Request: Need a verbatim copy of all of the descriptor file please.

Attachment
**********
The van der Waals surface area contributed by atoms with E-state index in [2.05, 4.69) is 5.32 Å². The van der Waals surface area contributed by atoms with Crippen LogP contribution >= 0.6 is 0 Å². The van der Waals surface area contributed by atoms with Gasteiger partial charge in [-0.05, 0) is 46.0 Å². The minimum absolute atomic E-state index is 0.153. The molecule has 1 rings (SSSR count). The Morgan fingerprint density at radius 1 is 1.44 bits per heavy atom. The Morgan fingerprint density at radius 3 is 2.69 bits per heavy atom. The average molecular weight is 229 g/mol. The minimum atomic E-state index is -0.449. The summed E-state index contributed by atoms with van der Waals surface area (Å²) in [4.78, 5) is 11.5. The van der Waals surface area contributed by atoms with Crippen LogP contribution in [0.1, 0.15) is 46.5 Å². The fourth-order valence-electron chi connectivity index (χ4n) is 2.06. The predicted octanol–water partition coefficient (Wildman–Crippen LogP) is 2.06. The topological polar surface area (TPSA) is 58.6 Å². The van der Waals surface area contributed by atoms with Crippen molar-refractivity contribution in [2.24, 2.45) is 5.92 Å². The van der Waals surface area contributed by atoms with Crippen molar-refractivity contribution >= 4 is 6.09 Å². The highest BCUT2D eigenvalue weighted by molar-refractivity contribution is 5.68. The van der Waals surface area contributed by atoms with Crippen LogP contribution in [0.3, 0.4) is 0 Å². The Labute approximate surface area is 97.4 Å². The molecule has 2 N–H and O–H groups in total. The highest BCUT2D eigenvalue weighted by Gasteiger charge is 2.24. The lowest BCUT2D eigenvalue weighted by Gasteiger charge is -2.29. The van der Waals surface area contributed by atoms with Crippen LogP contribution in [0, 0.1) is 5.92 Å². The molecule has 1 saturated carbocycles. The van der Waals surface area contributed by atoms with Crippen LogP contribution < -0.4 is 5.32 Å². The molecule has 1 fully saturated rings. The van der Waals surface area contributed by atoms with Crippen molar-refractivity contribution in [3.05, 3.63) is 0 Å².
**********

The van der Waals surface area contributed by atoms with E-state index in [2.05, 4.69) is 5.32 Å². The van der Waals surface area contributed by atoms with Crippen LogP contribution >= 0.6 is 0 Å². The van der Waals surface area contributed by atoms with Gasteiger partial charge in [-0.05, 0) is 46.0 Å². The minimum absolute atomic E-state index is 0.153. The molecule has 1 rings (SSSR count). The Morgan fingerprint density at radius 1 is 1.44 bits per heavy atom. The Morgan fingerprint density at radius 3 is 2.69 bits per heavy atom. The average molecular weight is 229 g/mol. The minimum atomic E-state index is -0.449. The summed E-state index contributed by atoms with van der Waals surface area (Å²) in [4.78, 5) is 11.5. The van der Waals surface area contributed by atoms with Crippen LogP contribution in [0.1, 0.15) is 46.5 Å². The fourth-order valence-electron chi connectivity index (χ4n) is 2.06. The predicted octanol–water partition coefficient (Wildman–Crippen LogP) is 2.06. The topological polar surface area (TPSA) is 58.6 Å². The van der Waals surface area contributed by atoms with Crippen molar-refractivity contribution in [2.24, 2.45) is 5.92 Å². The van der Waals surface area contributed by atoms with Crippen molar-refractivity contribution >= 4 is 6.09 Å². The highest BCUT2D eigenvalue weighted by molar-refractivity contribution is 5.68. The van der Waals surface area contributed by atoms with Crippen LogP contribution in [0.3, 0.4) is 0 Å². The Labute approximate surface area is 97.4 Å². The molecule has 2 N–H and O–H groups in total. The highest BCUT2D eigenvalue weighted by Gasteiger charge is 2.24. The lowest BCUT2D eigenvalue weighted by Gasteiger charge is -2.29. The van der Waals surface area contributed by atoms with Crippen LogP contribution in [0, 0.1) is 5.92 Å². The molecule has 1 saturated carbocycles. The van der Waals surface area contributed by atoms with Crippen LogP contribution < -0.4 is 5.32 Å². The molecule has 1 fully saturated rings. The van der Waals surface area contributed by atoms with Crippen molar-refractivity contribution in [3.05, 3.63) is 0 Å².